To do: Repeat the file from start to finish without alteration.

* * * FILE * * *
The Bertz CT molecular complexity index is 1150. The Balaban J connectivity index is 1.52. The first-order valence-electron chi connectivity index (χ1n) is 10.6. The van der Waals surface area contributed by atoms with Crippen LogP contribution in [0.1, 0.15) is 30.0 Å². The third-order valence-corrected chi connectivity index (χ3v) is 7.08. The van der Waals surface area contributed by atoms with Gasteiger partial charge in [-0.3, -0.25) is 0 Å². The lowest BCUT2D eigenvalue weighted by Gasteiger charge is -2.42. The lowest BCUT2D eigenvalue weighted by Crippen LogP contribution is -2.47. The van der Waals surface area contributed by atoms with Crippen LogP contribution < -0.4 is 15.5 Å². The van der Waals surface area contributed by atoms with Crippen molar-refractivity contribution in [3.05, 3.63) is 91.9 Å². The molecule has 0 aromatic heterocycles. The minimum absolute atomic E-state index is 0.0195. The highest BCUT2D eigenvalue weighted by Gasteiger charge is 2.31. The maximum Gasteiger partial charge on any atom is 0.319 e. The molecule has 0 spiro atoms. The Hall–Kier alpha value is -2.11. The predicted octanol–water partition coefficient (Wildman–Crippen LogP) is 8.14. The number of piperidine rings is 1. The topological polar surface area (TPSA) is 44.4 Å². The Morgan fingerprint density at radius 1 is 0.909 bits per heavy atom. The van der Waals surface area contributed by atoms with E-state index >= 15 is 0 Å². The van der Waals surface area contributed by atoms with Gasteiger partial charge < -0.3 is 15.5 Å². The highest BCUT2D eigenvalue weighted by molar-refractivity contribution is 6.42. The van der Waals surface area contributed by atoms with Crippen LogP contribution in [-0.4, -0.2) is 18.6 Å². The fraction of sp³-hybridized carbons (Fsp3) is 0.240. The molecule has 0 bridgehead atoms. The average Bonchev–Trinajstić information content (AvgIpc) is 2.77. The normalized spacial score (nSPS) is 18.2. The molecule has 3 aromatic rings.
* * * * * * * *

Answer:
The Bertz CT molecular complexity index is 1150. The Balaban J connectivity index is 1.52. The first-order valence-electron chi connectivity index (χ1n) is 10.6. The van der Waals surface area contributed by atoms with Crippen LogP contribution in [0.1, 0.15) is 30.0 Å². The third-order valence-corrected chi connectivity index (χ3v) is 7.08. The van der Waals surface area contributed by atoms with Gasteiger partial charge in [-0.3, -0.25) is 0 Å². The lowest BCUT2D eigenvalue weighted by Gasteiger charge is -2.42. The lowest BCUT2D eigenvalue weighted by Crippen LogP contribution is -2.47. The van der Waals surface area contributed by atoms with Crippen LogP contribution < -0.4 is 15.5 Å². The van der Waals surface area contributed by atoms with Crippen molar-refractivity contribution in [3.05, 3.63) is 91.9 Å². The molecule has 0 aromatic heterocycles. The minimum absolute atomic E-state index is 0.0195. The highest BCUT2D eigenvalue weighted by Gasteiger charge is 2.31. The maximum Gasteiger partial charge on any atom is 0.319 e. The molecule has 0 spiro atoms. The Hall–Kier alpha value is -2.11. The predicted octanol–water partition coefficient (Wildman–Crippen LogP) is 8.14. The number of piperidine rings is 1. The topological polar surface area (TPSA) is 44.4 Å². The Morgan fingerprint density at radius 1 is 0.909 bits per heavy atom. The van der Waals surface area contributed by atoms with E-state index >= 15 is 0 Å². The van der Waals surface area contributed by atoms with Gasteiger partial charge < -0.3 is 15.5 Å². The highest BCUT2D eigenvalue weighted by molar-refractivity contribution is 6.42. The van der Waals surface area contributed by atoms with Crippen LogP contribution in [-0.4, -0.2) is 18.6 Å². The fraction of sp³-hybridized carbons (Fsp3) is 0.240. The molecule has 0 bridgehead atoms. The average Bonchev–Trinajstić information content (AvgIpc) is 2.77. The normalized spacial score (nSPS) is 18.2. The molecule has 3 aromatic rings.